We missed the festival by just a few days, but by all accounts, it was a smashing success. Watch for its return in 2017.
When the temperatures skyrocketed a couple of weeks ago, we hitched up the trailer and headed for the fog and cooler temps that the Oregon Coast is famous for.
Having spent only two nights at one campground on our maiden voyage last June, we were eager to test our hookup skills on our second adventure – a seven night/three campground coastal tour.
Our first stop was a two-night stay at William M. Tugman State Park, located just south of the town of Reedsport and the Oregon Dunes Recreation area.
The campground was clean and neat, thanks to the friendly staff and many volunteers who keep the place running like clockwork. We were pleased to find that fires were allowed in the fire pits and wood was available. Eel Lake offered fishing, boating and swimming in addition to a well maintained 4-6 mile (depending on which source you choose to believe) shoreline hiking trail.
A day trip down the coast landed us at Cape Blanco State Park. The westernmost point of the 48 states, it is also home to the Cape Blanco Lighthouse. This coastal beacon has been in use since 1870, longer than any other in Oregon.
We spent two nights at Turtle Rock RV Resort, aptly named for the massive grouping of rocks that resemble…you guessed it…a turtle.
Sunset Bay has got to be one of the most beautiful spots along the Oregon Coast. Knowing there were hiking trails, seals and sea lions to see and the beautiful gardens of Shore Acres to explore, were looking forward to the three nights we scheduled here. However, as luck would have it, the fog rolled in early on day one and became our constant companion.
The sky finally cleared as we finished dinner on our last night so I grabbed the camera and we hurried out to the beach. Would Sunset Bay live up to its name? We watched in awe as Mother Nature put on a magical show for us!
Escape is exactly what we did. The weather forecast warned that records would surely break as we packed up and fled the unseasonably warm temperatures of Southern Oregon.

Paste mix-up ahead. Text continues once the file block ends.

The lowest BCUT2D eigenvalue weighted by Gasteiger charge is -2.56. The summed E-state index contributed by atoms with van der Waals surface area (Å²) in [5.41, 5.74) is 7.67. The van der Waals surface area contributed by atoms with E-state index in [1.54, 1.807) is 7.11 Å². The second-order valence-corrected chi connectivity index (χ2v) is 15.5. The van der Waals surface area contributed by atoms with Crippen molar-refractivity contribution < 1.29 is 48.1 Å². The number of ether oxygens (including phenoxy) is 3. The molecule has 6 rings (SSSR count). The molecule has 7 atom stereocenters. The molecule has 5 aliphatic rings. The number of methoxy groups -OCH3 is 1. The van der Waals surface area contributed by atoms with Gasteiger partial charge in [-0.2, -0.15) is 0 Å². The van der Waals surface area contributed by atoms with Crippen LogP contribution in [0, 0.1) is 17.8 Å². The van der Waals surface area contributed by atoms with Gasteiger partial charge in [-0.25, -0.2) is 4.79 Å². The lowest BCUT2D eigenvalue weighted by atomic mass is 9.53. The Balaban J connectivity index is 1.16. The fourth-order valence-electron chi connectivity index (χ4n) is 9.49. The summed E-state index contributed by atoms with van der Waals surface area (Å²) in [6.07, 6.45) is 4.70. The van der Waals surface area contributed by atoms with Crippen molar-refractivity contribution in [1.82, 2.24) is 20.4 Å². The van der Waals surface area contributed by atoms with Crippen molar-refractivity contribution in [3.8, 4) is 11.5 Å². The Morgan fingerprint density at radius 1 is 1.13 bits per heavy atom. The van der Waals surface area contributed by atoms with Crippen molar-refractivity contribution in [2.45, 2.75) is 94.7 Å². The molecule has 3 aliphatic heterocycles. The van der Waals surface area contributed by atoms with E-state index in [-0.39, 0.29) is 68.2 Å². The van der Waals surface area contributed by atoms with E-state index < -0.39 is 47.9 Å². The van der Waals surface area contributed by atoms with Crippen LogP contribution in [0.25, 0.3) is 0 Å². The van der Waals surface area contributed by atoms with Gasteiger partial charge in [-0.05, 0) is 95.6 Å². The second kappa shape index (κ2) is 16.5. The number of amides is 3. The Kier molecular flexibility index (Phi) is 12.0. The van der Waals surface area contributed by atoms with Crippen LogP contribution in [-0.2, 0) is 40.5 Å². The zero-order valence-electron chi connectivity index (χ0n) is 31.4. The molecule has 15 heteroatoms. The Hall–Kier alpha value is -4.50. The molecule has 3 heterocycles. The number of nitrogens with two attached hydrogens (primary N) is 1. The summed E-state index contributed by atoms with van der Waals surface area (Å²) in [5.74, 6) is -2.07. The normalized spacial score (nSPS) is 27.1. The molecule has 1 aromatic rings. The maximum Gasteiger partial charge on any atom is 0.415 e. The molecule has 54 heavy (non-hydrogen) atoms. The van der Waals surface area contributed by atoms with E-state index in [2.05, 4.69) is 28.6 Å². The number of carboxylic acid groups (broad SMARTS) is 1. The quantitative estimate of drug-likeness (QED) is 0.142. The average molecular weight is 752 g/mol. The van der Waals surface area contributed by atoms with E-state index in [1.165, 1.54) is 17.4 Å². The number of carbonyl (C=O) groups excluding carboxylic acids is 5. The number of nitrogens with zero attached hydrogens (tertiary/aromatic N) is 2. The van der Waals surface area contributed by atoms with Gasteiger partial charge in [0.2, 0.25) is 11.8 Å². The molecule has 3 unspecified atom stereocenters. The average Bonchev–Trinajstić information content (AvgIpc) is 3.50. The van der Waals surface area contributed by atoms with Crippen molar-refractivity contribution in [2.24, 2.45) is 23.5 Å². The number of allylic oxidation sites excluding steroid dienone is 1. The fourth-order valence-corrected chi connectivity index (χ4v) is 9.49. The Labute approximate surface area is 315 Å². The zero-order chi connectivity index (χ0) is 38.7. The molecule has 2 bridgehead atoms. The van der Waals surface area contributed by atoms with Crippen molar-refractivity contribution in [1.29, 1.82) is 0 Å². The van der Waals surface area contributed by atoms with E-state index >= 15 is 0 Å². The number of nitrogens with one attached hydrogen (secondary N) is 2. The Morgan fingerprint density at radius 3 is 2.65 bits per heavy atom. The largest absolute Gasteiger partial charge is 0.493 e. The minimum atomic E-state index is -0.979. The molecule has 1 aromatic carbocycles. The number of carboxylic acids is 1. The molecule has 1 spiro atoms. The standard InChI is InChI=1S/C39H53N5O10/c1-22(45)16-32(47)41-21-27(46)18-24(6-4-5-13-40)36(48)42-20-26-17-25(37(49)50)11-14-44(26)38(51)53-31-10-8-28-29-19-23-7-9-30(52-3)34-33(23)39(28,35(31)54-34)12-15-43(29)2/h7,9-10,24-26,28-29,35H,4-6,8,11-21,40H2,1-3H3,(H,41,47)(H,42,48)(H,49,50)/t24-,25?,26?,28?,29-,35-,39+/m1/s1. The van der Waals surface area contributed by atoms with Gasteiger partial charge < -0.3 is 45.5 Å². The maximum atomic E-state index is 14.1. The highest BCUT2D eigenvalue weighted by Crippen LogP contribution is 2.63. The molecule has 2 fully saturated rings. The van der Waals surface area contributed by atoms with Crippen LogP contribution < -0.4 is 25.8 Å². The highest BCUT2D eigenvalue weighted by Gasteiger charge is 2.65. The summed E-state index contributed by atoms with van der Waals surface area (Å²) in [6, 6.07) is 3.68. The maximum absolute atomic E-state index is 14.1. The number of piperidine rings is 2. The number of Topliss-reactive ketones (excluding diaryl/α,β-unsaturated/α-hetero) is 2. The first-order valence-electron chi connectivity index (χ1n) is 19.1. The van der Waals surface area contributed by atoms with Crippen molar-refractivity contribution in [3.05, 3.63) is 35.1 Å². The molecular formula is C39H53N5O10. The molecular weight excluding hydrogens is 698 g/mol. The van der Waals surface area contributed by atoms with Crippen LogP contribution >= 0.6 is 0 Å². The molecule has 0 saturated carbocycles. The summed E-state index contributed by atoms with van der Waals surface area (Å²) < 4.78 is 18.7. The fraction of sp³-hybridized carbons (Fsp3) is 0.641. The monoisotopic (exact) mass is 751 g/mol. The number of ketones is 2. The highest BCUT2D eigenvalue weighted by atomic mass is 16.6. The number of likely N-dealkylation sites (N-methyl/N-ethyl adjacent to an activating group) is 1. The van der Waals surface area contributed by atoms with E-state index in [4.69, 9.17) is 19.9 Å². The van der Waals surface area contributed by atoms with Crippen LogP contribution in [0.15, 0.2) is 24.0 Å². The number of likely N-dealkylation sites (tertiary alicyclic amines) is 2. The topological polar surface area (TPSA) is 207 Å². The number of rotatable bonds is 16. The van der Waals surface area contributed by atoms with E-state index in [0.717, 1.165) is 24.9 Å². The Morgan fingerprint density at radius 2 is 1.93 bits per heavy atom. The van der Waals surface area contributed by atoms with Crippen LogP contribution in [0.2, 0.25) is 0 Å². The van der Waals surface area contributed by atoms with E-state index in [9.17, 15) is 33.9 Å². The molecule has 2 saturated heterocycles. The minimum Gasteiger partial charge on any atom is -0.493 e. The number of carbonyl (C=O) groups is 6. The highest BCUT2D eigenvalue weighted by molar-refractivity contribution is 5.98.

There is nothing quite like camping in Oregon State Parks. Campgrounds and facilities are clean, tidy and located in beautiful spots. Bullard Beach State Park offered us the perfect location, not too far from civilization, for our first experience living the trailer life.
The campground is located just over a mile from the shore so be prepared to get some sand in your shoes. The trail took us up and down through the trees, eventually opening on to grass covered dunes.
There are plenty of trails for hiking or biking, plus 11 miles of designated equestrian trails that spring from the park's horse camp.
The high point of our day was the six-mile round trip walk to the Coquille River Lighthouse. Built in 1896, it was decommissioned in 1939 and no longer serves as a navigational aid.
Inside are interesting historical displays and a small gift shop. However, they don't sell any food, so if you walk out to it like we did, don't forget to pack your snacks! Renovation efforts are ongoing and donations are greatly appreciated.
Each of the three loops of campsites surround a central restroom/shower facility so this is a great place for tent campers as well as RVers.
Yurts are a fun alternative to traditional camping and Bullard Beach has 13 available for rent. You'll need to supply you own bedding and whatever is needed for cooking, but you will be up off the ground with a roof over your head, a bed/futon to sleep on, lights, heating and a lockable door. Reg and I spent a couple nights in yurts along the Oregon coast several years ago. We loved their rustic comfort.
Isn't it time for you to plan your escape?
It was a beautiful spring day – a perfect day to take a short drive up into the Southern Cascades. We had plans for lunch at one of our favorite lakeside cafes, but…just our luck… it was closed for spring cleaning and general maintenance.
Disappointed, we continued on a few miles more until we spotted a roadside sign announcing “Cafe Open” and directing us to neighboring Fish Lake.
At Fish Lake Resort we found a general store, cafe, dock and campground, all nestled beside the beautiful Fish Lake.
Patches of snow still dotted the grounds, discouraging campers, but the cafe was filled with a friendly bunch of day trippers, so we grabbed a table and joined the crowd.